In Theaters: The Soloist
The Soloist is based on Los Angeles Times columnist Steve Lopez's unorthodox friendship with Nathaniel Ayers, a former Juilliard cello prodigy whose untreated schizophrenia led to a life on the streets of downtown L.A. That's where Lopez discovered him, playing a two-stringed violin about as well as a two-stringed violin can be played. It's a touching story, but is it a movie?
Director Joe Wright seemed to think so, choosing it as his first American project after making his name on British period dramas like Atonement and Pride & Prejudice. And while the year is only 2005, something about this also has the feel of a historical chamber drama. The titles are set to nostalgic images of newspapers being lobbed onto suburban lawns and the mechanical dinosaurs that produce them. Behold, the bygone era! Print media is crumbling. The world has seemingly stopped caring. And Steve Lopez -- played by Robert Downey Jr. with the breakneck delivery and deadpan bemusement that seems to creep into so many of his roles -- is in a sketchy downtown hospital, recovering from a nasty bike accident in Griffith Park.
The role is a tricky one: He needs to infuse what amounts to an everyman observer with something worth caring about. Not surprisingly, Downey manages to do it. Some credit (or blame, depending on how factual you like your fact-based dramas) goes to screenwriter Susannah Grant, who gives him two-foils-in-one with the introduction of a fictional ex-wife and boss. She's played by Catherine Keener, channeling the sexy, leggy editrix you just know is currently calling the shots at the Times city desk.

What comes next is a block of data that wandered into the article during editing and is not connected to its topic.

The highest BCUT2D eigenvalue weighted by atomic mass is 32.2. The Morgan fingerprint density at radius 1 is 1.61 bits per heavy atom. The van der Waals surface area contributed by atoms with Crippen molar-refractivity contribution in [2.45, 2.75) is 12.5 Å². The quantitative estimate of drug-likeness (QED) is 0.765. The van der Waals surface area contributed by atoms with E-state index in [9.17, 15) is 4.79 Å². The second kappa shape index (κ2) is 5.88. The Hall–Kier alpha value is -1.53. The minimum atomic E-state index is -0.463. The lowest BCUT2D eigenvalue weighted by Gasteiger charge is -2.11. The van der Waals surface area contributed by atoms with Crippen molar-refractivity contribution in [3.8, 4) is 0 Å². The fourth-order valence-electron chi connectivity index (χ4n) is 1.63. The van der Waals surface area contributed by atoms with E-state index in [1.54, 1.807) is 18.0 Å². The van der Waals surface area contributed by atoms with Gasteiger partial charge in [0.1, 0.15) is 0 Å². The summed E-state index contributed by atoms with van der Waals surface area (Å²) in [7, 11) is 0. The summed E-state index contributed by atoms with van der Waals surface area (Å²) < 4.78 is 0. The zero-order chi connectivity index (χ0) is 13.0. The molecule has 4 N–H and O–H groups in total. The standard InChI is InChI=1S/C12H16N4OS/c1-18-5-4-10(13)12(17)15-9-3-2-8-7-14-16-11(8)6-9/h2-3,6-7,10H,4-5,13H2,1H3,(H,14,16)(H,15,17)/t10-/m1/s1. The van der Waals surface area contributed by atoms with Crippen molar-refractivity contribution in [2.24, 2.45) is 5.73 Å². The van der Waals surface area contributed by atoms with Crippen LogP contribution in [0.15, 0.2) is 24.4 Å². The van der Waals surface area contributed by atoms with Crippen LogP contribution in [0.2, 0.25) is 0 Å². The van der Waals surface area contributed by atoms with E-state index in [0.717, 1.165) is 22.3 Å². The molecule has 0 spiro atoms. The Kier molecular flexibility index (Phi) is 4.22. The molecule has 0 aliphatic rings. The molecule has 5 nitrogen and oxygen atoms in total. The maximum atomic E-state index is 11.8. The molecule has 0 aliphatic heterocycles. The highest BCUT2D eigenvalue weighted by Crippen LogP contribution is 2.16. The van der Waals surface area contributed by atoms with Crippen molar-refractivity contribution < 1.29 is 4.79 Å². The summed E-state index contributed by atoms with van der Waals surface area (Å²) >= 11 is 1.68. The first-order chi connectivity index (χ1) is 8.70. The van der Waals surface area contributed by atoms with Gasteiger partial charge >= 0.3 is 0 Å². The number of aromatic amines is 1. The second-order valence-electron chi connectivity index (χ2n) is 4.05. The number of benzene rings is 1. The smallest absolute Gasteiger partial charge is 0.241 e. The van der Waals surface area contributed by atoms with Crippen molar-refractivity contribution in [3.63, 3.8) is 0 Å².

Taking the greatest risk here, however, is Jamie Foxx. Laden with a ridiculous, pasted-down hairstyle, a pieced-together uniform of random junk, and dialogue that frequently devolves into deranged jibberish, Foxx's Ayers still never comes across as a maudlin and inauthentic characterization. Maybe it's his background as a concert pianist, or, as he recently told Access Hollywood, his childhood fear of going crazy -- schizophrenophobia? -- the very recounting of which is kind of crazy. Whatever it was, Foxx found this guy.
So why, then, does The Soloist fail to evoke much of a response? For one, Wright isn't the most imaginative director; his strongest work comes when he simply lets the camera run as the brilliant actors he's cast do their thing. The film therefore suffers at times from his jarringly literal take. There's on over-reliance on childhood flashbacks, mental illness is depicted as a chorus of taunting voices, and the enjoyment of an L.A. Philharmonic rehearsal resembles something resembling a Mac screensaver.
But it could be simply a matter of the film falling victim to its own good intentions. There's a nagging feeling throughout that we're watching something that's been calculated to make us feel good about feeling bad. At Wright's insistence, the production shot on the real Skid Row, using 100% authentic homeless people. And while he succeeds in pulling formidable performances out of them -- they're both Greek chorus and the key to the film's emotional center -- watching them file down the red carpet at the recent premiere, we were instantly reminded of another group of disenfranchised and destitute Hollywood insta-stars: the doomed children of Slumdog Millionaire. SCORE: (Out of 10) 6.5